Designed by local architect James Hicks, the Redruth Library served the people of Redruth until 2018.
The Redruth Urban District Council had already received £2000 to build a library through the Ferris bequest but had not progressed the matter. When Edwards offered to match the bequest they asked local architect James Hicks to start on a design. Initially they considered that they would use Edwards’ offer of £2000 to construct the library and invest the bequest from Ferris to provide for ongoing maintenance. However, Edwards’ offer was not sufficient to meet all of the building costs and some of the Ferris bequest was used for incidental works.
More than 7000 gathered to witness Edwards lay the foundation stone in September 1894 and on Wednesday, 30 May 1895, after opening of the Camborne Library, he returned to Redruth, to open the Redruth Library, which he dedicated to the name of his younger brother, Richard. It was the fourth ceremony he attended that week, laying the foundation stone to the Liskeard Cottage hospital on Monday, the foundation stone for the Newlyn Art Gallery on Tuesday, and the opening of both the Camborne and Redruth libraries on Wednesday. On Thursday he was to open the Truro library.As was usual in Cornwall a day’s holiday was declared, and in the afternoon sports were organised on the recreation ground, and in the evening the people of Redruth celebrated with a carnival, fireworks, bands and a procession of floats.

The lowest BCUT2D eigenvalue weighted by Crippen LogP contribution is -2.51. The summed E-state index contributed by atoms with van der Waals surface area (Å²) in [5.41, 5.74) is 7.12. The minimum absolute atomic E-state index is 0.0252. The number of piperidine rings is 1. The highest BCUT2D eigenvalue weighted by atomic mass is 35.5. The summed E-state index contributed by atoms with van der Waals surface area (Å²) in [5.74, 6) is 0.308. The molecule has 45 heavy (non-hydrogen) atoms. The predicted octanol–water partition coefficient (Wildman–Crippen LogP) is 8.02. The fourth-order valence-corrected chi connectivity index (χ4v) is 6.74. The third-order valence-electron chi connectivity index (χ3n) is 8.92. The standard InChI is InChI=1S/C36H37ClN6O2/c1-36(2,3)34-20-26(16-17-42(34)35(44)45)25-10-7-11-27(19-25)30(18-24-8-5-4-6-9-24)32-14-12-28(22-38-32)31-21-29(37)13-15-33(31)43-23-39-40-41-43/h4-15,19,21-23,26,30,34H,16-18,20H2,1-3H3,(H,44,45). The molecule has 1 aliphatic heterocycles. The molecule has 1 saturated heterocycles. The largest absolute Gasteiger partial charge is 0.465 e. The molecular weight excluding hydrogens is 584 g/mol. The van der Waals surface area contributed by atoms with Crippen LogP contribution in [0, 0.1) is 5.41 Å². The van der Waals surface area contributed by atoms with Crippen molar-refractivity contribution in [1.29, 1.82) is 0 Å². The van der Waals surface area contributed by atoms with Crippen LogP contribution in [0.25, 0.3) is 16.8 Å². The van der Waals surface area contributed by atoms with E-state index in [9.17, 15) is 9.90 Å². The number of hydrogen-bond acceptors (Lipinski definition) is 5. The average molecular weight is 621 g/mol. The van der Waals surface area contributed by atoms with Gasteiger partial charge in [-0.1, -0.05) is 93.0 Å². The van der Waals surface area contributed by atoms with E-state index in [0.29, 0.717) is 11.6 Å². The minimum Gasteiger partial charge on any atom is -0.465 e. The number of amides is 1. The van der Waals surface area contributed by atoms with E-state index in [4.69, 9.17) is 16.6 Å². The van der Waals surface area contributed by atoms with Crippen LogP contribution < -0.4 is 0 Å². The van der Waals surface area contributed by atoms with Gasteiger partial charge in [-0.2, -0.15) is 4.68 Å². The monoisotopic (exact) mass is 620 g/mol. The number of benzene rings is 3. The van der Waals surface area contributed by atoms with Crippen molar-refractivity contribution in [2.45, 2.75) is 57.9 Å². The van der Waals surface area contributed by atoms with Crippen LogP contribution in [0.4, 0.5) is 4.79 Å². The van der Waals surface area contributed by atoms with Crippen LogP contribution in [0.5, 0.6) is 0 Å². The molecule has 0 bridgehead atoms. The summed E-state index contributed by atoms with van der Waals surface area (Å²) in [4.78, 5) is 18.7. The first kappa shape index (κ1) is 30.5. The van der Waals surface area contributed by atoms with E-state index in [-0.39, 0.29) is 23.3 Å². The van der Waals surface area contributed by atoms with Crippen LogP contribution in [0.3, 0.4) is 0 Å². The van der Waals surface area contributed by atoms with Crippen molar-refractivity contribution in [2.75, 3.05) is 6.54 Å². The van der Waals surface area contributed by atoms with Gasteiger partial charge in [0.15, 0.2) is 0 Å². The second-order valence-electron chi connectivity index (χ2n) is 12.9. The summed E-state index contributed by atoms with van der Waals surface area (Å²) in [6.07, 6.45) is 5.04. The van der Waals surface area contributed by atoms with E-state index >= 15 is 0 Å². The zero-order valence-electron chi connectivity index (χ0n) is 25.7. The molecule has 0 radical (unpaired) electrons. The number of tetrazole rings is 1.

Maintaining the library was not a problem. The penny rate raised £94 per annum and the interest on the invested money brought this up to £130 pa. The Librarian was paid just £54 pa but with free house rent, coal and gas.
The library underwent a number of reorganisations over the years and extended into the former Redruth College building, adjacent, which had previously both been home to the YMCA and used as a telephone exchange.
Like many libraries in Cornwall the running of the Passmore Edwards library transferred to the Town Council, in this case the Redruth Town Council, under Cornwall Council devolution plans in 2018. Place and the Clinton Road property transferred back to the Cornwall Council and has since stood empty. After the Cornwall Council submitted a pre planning application for potential demolition and housing development a campaign started to save the old building. The Council has since stated that they have no plans to demolish the building and have offered the building for sale with a preferred community use.